Researchers from Tokyo Medical and Dental University (TMDU) use mouse embryonic stem cells to engineer three-dimensional functional heart organoids resembling the developing heart
Heart development as it happens in vivo, or in a living organism, is a complex process that has traditionally been difficult to mimic in vitro, or in the laboratory. In a new study, researchers from Tokyo Medical and Dental University (TMDU) developed three-dimensional functional heart organoids from mouse embryonic stem cells that closely resemble the developing heart.
The heart consists of multiple layers of tissue including many different cell types, including working heart muscle, connective tissue cells, and cells that make up blood vessels. These cells work together to ensure a proper functioning of the heart and thus the constant supply of fresh, oxygenated blood to the rest of the body. Studying all forms of heart disease in the laboratory and developing novel drugs to treat these diseases require disease models that closely resemble the actual heart. While effort has been made to generate heart muscle cells in vitro, these cells present as clumps without the tissue organization seen in vivo.
“Despite its seemingly simple function, the heart is a complex organ with an even more complex structure,” say corresponding authors of the study Professors Jiyoung Lee and Fumitoshi Ishino. “To achieve that level of structural complexity, during development the heart is exposed to a myriad of signals. We wanted to capitalize on our knowledge of the signaling molecules during heart development and generate heart organoids that resemble the developing heart more closely than current techniques.”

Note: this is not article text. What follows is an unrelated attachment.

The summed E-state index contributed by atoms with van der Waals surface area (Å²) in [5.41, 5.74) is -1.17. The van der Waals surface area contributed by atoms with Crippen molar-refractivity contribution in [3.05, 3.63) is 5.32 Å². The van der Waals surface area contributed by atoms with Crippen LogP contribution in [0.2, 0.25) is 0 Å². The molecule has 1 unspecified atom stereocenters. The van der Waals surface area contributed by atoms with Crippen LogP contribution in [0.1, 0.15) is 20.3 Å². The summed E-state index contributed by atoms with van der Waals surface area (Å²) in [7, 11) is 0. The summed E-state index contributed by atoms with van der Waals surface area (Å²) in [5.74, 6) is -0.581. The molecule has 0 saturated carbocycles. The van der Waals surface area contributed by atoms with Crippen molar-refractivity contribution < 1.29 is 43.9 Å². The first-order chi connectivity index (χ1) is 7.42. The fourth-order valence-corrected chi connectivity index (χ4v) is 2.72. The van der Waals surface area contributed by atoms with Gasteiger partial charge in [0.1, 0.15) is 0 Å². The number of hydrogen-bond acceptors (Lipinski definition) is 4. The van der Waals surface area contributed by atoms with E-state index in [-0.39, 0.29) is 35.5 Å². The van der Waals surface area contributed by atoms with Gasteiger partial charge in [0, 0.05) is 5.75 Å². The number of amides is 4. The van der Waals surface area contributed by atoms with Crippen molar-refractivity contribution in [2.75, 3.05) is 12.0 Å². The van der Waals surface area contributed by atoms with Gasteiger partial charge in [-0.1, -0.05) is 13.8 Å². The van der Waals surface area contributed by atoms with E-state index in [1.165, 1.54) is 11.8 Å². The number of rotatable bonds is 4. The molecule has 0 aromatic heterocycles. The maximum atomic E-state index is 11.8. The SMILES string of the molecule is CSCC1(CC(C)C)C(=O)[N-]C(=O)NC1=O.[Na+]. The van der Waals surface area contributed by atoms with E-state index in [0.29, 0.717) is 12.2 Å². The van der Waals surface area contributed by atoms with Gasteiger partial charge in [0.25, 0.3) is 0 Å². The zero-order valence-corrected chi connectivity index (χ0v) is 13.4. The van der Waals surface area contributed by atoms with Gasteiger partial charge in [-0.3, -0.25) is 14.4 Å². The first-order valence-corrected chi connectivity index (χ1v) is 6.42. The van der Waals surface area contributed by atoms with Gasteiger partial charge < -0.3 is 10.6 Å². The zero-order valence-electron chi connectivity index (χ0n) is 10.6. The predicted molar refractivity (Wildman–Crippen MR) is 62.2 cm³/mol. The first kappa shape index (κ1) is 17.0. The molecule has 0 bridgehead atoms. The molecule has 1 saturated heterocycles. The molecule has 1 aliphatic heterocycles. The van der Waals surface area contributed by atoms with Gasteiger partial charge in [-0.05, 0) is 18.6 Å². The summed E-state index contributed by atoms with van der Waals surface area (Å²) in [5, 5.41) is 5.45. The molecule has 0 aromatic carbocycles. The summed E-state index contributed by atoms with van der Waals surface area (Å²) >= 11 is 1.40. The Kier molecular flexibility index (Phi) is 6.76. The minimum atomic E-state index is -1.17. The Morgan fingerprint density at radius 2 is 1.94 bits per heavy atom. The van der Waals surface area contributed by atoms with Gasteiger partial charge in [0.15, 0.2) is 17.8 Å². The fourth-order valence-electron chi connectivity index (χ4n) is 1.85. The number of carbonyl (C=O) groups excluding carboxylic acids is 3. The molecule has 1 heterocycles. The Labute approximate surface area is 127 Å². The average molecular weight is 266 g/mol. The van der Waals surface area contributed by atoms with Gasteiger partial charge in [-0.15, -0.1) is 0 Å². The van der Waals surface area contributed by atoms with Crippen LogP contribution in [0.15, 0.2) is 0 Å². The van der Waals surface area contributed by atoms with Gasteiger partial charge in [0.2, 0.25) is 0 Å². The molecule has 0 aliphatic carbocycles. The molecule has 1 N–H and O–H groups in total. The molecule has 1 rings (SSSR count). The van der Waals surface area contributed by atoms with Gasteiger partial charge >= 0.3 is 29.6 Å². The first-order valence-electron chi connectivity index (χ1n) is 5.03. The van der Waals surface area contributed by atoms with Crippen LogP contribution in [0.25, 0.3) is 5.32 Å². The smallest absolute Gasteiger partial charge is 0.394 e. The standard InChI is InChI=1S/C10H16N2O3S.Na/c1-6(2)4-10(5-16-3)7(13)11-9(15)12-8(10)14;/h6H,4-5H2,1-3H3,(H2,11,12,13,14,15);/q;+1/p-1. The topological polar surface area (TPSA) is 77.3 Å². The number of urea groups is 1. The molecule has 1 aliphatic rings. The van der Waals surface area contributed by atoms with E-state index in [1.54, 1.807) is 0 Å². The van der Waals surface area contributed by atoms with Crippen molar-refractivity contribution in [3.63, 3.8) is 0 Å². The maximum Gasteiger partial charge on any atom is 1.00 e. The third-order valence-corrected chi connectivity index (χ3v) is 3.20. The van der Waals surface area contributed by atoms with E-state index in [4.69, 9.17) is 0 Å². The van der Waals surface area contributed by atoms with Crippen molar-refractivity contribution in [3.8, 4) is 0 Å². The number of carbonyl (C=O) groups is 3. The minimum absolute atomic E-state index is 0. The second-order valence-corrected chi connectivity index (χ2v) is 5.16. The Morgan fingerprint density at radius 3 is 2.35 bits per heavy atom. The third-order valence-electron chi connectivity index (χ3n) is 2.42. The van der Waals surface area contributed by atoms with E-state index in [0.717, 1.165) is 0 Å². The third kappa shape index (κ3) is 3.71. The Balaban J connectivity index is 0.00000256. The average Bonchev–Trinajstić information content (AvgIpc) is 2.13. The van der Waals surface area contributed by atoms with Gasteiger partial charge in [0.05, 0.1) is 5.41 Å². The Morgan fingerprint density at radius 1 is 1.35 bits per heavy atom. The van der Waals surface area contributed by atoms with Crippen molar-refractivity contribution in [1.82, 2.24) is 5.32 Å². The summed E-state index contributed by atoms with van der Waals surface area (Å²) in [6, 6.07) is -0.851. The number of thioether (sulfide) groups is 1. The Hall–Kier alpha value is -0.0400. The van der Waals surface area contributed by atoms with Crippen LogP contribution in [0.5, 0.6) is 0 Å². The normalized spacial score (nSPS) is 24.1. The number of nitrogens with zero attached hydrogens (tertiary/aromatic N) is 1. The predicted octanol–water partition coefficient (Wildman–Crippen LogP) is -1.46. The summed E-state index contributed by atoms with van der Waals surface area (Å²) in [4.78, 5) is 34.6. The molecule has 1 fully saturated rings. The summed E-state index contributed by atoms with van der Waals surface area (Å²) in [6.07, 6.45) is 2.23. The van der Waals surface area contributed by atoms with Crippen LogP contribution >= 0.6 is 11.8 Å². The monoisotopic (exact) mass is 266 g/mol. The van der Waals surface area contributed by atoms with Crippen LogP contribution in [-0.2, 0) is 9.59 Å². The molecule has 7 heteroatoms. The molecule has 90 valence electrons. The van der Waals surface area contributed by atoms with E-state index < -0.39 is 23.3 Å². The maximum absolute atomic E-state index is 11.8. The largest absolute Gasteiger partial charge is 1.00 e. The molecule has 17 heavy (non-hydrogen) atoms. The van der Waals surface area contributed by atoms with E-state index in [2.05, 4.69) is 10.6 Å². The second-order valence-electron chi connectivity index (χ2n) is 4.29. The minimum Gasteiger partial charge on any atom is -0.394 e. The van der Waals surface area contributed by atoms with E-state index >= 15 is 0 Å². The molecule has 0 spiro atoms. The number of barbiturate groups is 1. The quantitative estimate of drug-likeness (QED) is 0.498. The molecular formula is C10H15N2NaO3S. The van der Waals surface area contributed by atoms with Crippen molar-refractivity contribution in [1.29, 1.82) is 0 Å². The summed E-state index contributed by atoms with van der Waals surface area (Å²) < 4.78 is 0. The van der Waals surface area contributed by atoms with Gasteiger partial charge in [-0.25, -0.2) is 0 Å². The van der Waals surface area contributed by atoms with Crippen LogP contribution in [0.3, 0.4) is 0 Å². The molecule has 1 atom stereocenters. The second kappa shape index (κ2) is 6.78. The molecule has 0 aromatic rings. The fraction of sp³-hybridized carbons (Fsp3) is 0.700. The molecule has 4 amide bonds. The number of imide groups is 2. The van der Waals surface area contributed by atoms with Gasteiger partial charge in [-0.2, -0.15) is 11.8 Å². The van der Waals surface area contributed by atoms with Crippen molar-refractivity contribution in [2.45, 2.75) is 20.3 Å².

To achieve their goal, the researchers looked into the factors involved in heart development in vivo and speculated that the protein fibroblast growth factor 4 (FGF4) and a complex consisting of the proteins laminin and entactin (LN/ET complex), all of which are known are expressed in the embryonic heart, are necessary and sufficient to enable structural similarity between the heart organoids and the actual embryonic heart. Indeed, mouse embryonic stem cells exposed to FGF4 and LN/ET showed considerable similarity to the developing heart based on structural as well as molecular analyses.
Intriguingly, the process of development in the heart organoids closely reflected the morphological changes during embryonic heart development in vivo. A closer look at the cellular components making up the heart organoids revealed that cells of the embryonic heart, including cells of all four chambers as well as of the conduction system, were present in the structural organization seen during embryonic development. Importantly, the heart organoids possessed functional properties close to their in vivo-counterpart.
“These are striking results that show how our method provides a biomimetic model of the developing heart using a rather simple protocol. This tool could be helpful in studying the molecular processes during heart development, and in developing and testing novel drugs against heart disease,” say Professors Lee and Ishino.